On his way between the graves and the trees in the forest where the excavation was taking place, Volodymyr Kolesnyk was trying to match the numbers written on the wooden cross with the names on a neatly handwritten list. to locate relatives he said died in an air raid in the early days of the war. Kolesnyk said he received the list from a local funeral company that specializes in digging up graves.

“They buried the body in a bag, no coffin, nothing. I wasn’t allowed in at first. [Russians] said it was mined and asked to wait,” he told Reuters on Saturday.

Oleksandr Ilienkov, chief of the Kharkiv regional prosecutor’s office, told Reuters at the site on Friday: “One of the bodies (found) had evidence of a ligature pattern and a rope around the neck, handcuffed”. are indicative of violent causes of death on other bodies but they will be subject to a forensic examination.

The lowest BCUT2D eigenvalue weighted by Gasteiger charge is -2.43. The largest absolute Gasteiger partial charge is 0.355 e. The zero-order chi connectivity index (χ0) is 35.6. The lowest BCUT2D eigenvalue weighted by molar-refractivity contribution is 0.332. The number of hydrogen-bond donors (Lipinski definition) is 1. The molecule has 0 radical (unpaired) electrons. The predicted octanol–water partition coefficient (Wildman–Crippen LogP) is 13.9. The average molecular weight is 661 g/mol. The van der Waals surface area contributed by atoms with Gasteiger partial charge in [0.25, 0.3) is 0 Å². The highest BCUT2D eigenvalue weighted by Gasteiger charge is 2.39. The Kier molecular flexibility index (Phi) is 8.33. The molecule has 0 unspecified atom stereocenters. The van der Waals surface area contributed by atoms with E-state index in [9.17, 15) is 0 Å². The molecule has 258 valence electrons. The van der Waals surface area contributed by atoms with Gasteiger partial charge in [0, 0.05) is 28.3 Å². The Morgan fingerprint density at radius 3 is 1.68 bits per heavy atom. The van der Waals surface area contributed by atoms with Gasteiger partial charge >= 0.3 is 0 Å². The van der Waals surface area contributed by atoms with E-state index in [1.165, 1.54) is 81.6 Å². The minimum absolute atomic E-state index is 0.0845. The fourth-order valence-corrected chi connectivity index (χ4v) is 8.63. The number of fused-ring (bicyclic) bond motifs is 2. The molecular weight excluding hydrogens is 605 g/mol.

A Ukrainian soldier identifies the body of a Ukrainian soldier in a recaptured area near the border with Russia in Ukraine’s Kharkiv region on Saturday. (Leo Correa / The Associated Press)

The mayor of Izium said on Sunday that work at the site would continue for another two weeks.

“The excavation is underway, the graves are being dug up and all the remains are being transported to Kharkiv,” Valery Marchenko told state television.

‘Torture Tunnel’

In the village of Kozacha Lopan, about 45 kilometers north of Kharkiv and just five kilometers from the Russian border, a Reuters reporter was ushered into a dingy cellar with bars-equipped rooms where local officials Phuong said there was a temporary prison during his career. Local district mayor Vyacheslav Zadorenko said the rooms had been used as a “torture cellar” to hold civilians. Reuters was unable to verify those accounts.

Elsewhere in the region, residents of towns recaptured after six months of Russian occupation are returning with mixed joy and anxiety.

VIEW | Mass graves in the Ukrainian city of Izium are believed to contain at least 440 bodies:

Mass graves in the Ukrainian city of Izium are believed to contain at least 440 bodies